Is It Hard to Rent After Filing Bankruptcy?

Many Americans have ended up filing bankruptcy due to losing their home to foreclosure. This leaves them homeless and without credit. Many people fear that filing bankruptcy will not allow them to be able to rent a home. This might’ve been a question in the past, but millions of Americans are facing this dilemma every year. With a large number of foreclosures nationwide and subsequently having to file for bankruptcy, this is a problem that property managers and landlords are aware of. Sure it is better to not have a bankruptcy filing on one’s credit report, but sometimes it’s necessary to clean the slate and get a fresh start. The only time it might be an issue is if the individual has not received their bankruptcy discharge and are still in the process of filing Chapter 7 bankruptcy. The landlord would be nervous about renting to an individual in the process of filing bankruptcy because of the legalities of it. The last thing a landlord would want to do is become a party to a bankruptcy filing.

There are some factors that a property manager would look at especially if someone had a bankruptcy filing on their record. The first thing they would ask is if the bankruptcy was discharged yet. No landlord would go into a rental agreement or lease knowing that someone was in the middle of the bankruptcy filing. Next, they would look at the causes of the bankruptcy by reviewing the credit. There are a lot of Americans that got upside down because of a bad mortgage that they couldn’t afford. The last thing they would look at is if the individual could afford the rent. As a rule of thumb, rent should be less than 30% of one’s income. If a person has a good job and been employed for a long period of time, many landlords would overlook the foreclosure and bankruptcy filing.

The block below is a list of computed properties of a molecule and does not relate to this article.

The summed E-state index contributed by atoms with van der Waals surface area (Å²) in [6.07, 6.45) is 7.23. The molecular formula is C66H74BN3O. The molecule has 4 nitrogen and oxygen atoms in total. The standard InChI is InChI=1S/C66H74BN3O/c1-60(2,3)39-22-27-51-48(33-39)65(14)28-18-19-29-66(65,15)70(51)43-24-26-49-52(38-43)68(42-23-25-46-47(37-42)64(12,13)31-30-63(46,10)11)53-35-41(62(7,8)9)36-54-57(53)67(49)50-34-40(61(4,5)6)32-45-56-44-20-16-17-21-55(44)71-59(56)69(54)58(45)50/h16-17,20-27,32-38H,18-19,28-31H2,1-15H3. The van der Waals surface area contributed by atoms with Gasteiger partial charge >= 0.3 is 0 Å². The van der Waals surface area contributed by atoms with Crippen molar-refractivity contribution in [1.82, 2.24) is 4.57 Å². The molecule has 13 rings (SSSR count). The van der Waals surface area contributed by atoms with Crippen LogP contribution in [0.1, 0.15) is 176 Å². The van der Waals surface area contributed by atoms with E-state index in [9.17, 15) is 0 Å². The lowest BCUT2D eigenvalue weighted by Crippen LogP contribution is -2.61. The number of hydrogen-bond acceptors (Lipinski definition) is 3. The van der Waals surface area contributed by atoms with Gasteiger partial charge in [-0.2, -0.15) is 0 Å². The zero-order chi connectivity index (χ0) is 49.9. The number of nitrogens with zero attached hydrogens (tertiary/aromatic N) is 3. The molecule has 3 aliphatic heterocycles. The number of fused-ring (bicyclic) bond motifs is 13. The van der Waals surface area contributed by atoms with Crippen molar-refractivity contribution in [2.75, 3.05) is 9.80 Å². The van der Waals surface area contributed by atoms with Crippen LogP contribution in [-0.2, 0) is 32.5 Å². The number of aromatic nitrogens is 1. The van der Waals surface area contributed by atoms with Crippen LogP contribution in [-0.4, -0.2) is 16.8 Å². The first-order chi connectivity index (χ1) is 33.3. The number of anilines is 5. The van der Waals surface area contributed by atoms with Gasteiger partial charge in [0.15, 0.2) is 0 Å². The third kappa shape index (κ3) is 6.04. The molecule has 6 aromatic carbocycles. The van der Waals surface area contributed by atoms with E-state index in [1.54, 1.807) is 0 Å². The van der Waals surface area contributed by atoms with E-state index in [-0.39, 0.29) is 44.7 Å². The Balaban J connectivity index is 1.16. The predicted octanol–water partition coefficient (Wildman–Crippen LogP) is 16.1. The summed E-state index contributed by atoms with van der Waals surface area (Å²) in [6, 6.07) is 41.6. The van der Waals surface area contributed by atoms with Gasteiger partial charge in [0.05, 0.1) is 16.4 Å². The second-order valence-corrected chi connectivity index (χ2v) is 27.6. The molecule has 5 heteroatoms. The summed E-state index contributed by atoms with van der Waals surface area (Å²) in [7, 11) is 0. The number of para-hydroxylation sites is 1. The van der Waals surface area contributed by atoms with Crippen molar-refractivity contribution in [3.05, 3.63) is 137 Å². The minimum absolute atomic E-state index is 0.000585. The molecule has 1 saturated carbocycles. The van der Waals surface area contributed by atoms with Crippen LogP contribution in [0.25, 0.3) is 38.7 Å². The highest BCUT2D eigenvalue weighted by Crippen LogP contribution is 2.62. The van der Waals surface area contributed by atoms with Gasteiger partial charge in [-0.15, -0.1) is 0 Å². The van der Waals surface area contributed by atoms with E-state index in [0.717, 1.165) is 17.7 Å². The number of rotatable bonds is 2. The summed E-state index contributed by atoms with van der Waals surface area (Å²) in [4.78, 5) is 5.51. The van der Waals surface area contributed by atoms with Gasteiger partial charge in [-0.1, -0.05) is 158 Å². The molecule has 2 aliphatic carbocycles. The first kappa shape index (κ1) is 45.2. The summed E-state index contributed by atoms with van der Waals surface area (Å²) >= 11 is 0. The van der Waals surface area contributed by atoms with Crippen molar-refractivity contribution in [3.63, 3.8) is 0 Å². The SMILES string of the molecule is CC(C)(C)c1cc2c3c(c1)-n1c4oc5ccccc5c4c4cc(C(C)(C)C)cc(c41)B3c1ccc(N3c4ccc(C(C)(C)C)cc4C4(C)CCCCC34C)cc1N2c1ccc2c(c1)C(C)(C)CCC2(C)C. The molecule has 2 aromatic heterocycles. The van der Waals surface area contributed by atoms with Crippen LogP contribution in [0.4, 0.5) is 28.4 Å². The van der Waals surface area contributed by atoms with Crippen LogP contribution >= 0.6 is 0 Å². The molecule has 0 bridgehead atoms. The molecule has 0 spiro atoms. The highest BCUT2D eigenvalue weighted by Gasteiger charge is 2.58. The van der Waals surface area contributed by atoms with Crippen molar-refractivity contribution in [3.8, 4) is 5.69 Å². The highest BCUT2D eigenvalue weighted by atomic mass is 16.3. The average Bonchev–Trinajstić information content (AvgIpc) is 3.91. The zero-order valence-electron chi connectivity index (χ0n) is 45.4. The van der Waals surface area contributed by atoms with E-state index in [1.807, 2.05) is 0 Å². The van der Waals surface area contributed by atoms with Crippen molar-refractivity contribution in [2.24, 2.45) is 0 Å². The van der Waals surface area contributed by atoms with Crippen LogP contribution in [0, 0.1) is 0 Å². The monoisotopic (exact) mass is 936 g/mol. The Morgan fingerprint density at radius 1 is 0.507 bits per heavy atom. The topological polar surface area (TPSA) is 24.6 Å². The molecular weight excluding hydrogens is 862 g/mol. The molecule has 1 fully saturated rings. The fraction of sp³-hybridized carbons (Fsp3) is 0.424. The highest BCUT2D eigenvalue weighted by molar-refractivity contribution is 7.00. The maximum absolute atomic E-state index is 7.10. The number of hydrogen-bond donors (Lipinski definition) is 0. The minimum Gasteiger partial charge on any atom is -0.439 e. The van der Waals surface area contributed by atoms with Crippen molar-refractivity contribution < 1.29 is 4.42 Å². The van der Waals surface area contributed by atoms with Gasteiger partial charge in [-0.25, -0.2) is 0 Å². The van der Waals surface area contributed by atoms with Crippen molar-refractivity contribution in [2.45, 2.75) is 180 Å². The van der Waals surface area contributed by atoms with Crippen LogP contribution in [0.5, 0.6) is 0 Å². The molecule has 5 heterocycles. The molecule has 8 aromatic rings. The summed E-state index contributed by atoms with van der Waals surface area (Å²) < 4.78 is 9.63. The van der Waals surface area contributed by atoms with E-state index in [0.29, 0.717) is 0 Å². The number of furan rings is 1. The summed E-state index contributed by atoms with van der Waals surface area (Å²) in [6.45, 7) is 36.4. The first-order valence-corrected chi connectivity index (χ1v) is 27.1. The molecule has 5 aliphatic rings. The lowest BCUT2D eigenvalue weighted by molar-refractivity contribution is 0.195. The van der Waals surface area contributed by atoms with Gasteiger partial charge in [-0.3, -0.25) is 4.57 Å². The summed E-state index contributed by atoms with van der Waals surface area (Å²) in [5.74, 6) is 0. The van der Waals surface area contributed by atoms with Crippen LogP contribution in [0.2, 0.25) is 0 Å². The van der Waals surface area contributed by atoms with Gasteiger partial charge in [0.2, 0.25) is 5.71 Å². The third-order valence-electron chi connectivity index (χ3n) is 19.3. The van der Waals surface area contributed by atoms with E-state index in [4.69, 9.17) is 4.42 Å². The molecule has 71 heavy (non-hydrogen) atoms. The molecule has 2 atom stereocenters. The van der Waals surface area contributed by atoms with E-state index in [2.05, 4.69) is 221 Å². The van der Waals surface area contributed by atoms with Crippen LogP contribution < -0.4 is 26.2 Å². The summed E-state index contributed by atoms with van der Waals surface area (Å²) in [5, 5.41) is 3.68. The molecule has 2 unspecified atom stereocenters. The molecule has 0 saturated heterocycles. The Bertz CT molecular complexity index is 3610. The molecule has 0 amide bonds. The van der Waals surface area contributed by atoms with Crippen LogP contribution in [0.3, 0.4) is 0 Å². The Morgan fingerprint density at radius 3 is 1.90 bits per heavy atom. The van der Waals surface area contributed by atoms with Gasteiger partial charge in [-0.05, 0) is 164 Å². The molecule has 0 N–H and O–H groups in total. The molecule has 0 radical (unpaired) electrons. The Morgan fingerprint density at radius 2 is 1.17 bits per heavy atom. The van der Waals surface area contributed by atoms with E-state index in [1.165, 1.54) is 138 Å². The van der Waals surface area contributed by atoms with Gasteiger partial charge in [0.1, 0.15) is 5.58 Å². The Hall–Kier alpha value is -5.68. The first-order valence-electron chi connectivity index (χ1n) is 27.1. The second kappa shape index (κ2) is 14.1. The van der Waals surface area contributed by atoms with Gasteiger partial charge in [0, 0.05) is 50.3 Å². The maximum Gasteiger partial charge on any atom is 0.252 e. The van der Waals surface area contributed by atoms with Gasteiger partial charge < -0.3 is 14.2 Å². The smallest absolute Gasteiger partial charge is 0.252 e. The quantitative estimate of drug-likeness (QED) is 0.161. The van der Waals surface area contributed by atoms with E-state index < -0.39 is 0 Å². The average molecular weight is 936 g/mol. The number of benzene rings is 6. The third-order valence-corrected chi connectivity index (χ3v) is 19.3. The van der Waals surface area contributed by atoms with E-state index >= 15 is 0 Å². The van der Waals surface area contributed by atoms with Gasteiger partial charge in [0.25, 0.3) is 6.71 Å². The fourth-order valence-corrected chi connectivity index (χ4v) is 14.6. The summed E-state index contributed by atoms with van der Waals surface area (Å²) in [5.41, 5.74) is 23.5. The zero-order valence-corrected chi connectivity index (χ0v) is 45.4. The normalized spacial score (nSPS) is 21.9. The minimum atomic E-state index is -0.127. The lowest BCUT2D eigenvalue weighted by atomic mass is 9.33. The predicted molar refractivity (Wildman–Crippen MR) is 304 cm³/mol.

In today’s economy, this is more common than most people realize. While not every landlord will be sensitive to someone’s past financial problems, many know that good people got caught up in a bad economy and are trying to put their lives back together. They should also know that this same group of people post filing bankruptcy could possibly be completely debt free. If they no longer have a mortgage or car payment, there’s a good chance everything else would be wiped out in the bankruptcy discharge. For the smart landlords, they should know that these individuals are risk worth taking. Because of the risk, don’t be surprised if the landlord wants a much larger security deposit usually more than a month. I don’t think that this is asking too much due to the situation. In a short amount of time after paying bills and rent on time, credit will start returning to that individual.